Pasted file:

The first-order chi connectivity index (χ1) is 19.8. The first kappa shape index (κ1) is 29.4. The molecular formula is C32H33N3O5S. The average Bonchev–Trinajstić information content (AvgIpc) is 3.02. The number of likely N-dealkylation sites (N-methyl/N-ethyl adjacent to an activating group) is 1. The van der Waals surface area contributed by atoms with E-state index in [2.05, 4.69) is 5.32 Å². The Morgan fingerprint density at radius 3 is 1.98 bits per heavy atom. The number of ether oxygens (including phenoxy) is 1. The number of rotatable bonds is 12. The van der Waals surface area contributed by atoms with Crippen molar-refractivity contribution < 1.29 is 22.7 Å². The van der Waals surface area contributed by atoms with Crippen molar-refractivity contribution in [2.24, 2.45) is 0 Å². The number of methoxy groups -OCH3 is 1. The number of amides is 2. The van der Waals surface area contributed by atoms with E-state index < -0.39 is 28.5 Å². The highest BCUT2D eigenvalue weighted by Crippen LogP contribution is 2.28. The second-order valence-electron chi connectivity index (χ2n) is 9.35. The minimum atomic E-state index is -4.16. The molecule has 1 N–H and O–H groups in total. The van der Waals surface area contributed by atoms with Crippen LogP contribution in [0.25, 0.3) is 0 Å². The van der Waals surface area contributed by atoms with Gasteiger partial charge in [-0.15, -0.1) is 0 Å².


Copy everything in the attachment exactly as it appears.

The first-order chi connectivity index (χ1) is 19.8. The first kappa shape index (κ1) is 29.4. The molecular formula is C32H33N3O5S. The average Bonchev–Trinajstić information content (AvgIpc) is 3.02. The number of likely N-dealkylation sites (N-methyl/N-ethyl adjacent to an activating group) is 1. The van der Waals surface area contributed by atoms with E-state index in [2.05, 4.69) is 5.32 Å². The Morgan fingerprint density at radius 3 is 1.98 bits per heavy atom. The number of ether oxygens (including phenoxy) is 1. The number of rotatable bonds is 12. The van der Waals surface area contributed by atoms with Crippen molar-refractivity contribution < 1.29 is 22.7 Å². The van der Waals surface area contributed by atoms with Crippen molar-refractivity contribution in [2.24, 2.45) is 0 Å². The number of methoxy groups -OCH3 is 1. The number of amides is 2. The van der Waals surface area contributed by atoms with E-state index < -0.39 is 28.5 Å². The highest BCUT2D eigenvalue weighted by Crippen LogP contribution is 2.28. The second-order valence-electron chi connectivity index (χ2n) is 9.35. The minimum atomic E-state index is -4.16. The molecule has 1 N–H and O–H groups in total. The van der Waals surface area contributed by atoms with Crippen LogP contribution in [0.25, 0.3) is 0 Å². The van der Waals surface area contributed by atoms with Gasteiger partial charge in [-0.15, -0.1) is 0 Å².